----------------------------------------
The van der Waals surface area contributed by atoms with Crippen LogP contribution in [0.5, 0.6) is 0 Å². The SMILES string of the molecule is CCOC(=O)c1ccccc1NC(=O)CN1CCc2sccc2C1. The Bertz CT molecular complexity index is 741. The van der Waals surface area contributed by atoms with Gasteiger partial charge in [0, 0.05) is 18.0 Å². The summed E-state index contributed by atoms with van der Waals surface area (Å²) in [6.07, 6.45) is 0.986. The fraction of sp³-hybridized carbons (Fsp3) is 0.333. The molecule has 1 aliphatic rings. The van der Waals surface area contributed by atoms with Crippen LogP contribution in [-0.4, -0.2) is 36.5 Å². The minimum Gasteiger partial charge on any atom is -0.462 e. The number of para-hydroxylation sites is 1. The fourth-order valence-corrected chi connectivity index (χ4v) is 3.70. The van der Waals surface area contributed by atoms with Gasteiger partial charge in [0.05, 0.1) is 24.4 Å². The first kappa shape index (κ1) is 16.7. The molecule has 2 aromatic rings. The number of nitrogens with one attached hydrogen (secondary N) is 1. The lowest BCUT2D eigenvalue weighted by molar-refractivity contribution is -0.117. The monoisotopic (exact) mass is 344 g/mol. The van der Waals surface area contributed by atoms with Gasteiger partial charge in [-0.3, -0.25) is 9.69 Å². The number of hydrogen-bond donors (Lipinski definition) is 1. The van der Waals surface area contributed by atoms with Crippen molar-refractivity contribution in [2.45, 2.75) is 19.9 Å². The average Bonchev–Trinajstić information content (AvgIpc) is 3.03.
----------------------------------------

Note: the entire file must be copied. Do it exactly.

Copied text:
The van der Waals surface area contributed by atoms with Crippen LogP contribution in [0.5, 0.6) is 0 Å². The SMILES string of the molecule is CCOC(=O)c1ccccc1NC(=O)CN1CCc2sccc2C1. The Bertz CT molecular complexity index is 741. The van der Waals surface area contributed by atoms with Gasteiger partial charge in [0, 0.05) is 18.0 Å². The summed E-state index contributed by atoms with van der Waals surface area (Å²) in [6.07, 6.45) is 0.986. The fraction of sp³-hybridized carbons (Fsp3) is 0.333. The molecule has 1 aliphatic rings. The van der Waals surface area contributed by atoms with Crippen LogP contribution in [-0.4, -0.2) is 36.5 Å². The minimum Gasteiger partial charge on any atom is -0.462 e. The number of para-hydroxylation sites is 1. The fourth-order valence-corrected chi connectivity index (χ4v) is 3.70. The van der Waals surface area contributed by atoms with Gasteiger partial charge in [0.05, 0.1) is 24.4 Å². The first kappa shape index (κ1) is 16.7. The molecule has 2 aromatic rings. The number of nitrogens with one attached hydrogen (secondary N) is 1. The lowest BCUT2D eigenvalue weighted by molar-refractivity contribution is -0.117. The monoisotopic (exact) mass is 344 g/mol. The van der Waals surface area contributed by atoms with Gasteiger partial charge in [-0.3, -0.25) is 9.69 Å². The number of hydrogen-bond donors (Lipinski definition) is 1. The van der Waals surface area contributed by atoms with Crippen molar-refractivity contribution in [2.45, 2.75) is 19.9 Å². The average Bonchev–Trinajstić information content (AvgIpc) is 3.03.